Dr. Velez had a distinguished career at the World Bank, serving as the Education Sector Manager for East Asia and the Pacific, Education Sector Manager for Latin American and the Caribbean, Sector Coordinator (Human Development) for the China program, Sector Leader (Human and Social Development for Colombia, Mexico and Venezuela), and Human Development Cluster Leader for Uganda and Tanzania. He also served as Principal Education Specialist for Eastern and Southern Africa. Dr. Velez has also been a Visiting Professor at: Universidad Nacional, Bogotá; Brown University; University of Connecticut; Pontificia Universidad Javeriana, Bogotá; Universidad Pedagógica Nacional, Bogotá; the Universidad de los Andes, Bogotá; and most recently at Peking University and Kobe University. Dr. Velez has a Ph.D. in Sociology from the University of Illinois. His areas of interest include Sociology of Social and Economic Development, Sociology of Education, and Analysis and Evaluation of Development Programs.
Derek Byerlee conducted his early studies in Australia before completing his PhD at Oregon State University and joining the Faculty of Agricultural Economics at Michigan State University, focusing on West Africa. He then worked for many years at the International Maize and Wheat Improvement Center in Mexico and South Asia, finishing as Director of Economics. He moved to the World Bank in 1994, serving as its Rural Strategy Adviser and Co-Director of the World Development Report 2008 Agriculture for Development. He is currently a Visiting Scholar at Stanford University, and serves on a number of international boards and advisory bodies. He has published widely and is a Fellow of the Agricultural and Applied Economics Association.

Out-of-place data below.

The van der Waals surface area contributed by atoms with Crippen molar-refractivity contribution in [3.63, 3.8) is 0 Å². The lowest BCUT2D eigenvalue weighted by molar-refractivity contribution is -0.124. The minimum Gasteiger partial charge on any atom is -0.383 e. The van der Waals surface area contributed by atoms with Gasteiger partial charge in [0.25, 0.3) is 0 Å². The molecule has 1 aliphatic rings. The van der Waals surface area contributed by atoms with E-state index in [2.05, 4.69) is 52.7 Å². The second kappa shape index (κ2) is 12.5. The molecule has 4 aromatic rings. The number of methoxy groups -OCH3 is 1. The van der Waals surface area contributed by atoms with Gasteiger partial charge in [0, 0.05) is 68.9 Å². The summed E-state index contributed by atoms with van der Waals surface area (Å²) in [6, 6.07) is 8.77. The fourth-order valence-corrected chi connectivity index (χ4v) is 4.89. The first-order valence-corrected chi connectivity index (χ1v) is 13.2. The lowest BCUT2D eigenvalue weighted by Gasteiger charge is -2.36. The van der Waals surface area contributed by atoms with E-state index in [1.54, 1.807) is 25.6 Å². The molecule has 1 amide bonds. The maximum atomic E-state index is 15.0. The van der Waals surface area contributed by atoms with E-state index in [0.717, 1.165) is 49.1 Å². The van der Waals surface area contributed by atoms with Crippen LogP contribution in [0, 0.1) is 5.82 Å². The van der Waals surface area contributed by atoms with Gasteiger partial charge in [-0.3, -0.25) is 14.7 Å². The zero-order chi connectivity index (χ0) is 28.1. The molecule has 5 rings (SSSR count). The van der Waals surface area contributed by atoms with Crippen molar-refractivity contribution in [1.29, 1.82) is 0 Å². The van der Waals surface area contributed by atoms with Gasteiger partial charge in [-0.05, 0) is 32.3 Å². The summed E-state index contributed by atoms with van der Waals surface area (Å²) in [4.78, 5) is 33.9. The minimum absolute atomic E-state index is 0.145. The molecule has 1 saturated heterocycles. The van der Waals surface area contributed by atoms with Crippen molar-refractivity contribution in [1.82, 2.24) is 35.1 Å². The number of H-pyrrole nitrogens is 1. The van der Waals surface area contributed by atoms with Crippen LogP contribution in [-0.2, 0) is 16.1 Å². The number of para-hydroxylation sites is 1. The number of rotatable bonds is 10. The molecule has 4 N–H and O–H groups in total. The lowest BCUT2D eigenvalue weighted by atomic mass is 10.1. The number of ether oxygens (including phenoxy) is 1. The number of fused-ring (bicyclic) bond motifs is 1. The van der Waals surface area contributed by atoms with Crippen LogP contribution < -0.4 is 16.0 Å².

My main interest during the past twenty-five years has been the use of social policy and analysis to help governments and development agencies improve the quality of their operations. This work ranges from helping transitional and post-crisis governments in Asia develop national community and local governance programs, to initiating multi-disciplinary applied research on social issues. He holds a PhD in Social Anthropology from The Johns Hopkins University.
Professor Joshi’s research focuses on poverty alleviation and demographic change in the developing world. She is particularly interested in the evaluation of development policies using a mix of quantitative and qualitative methods. Her recent papers explore the effects of maternal and child health programs on the well-being of families in Bangladesh, and the impact of self-help group participation on the lives of women in rural Rajasthan, India. She is also interested in patterns of marriage and household structure across the developing world. Professor Joshi holds a PhD in Economics from Yale University.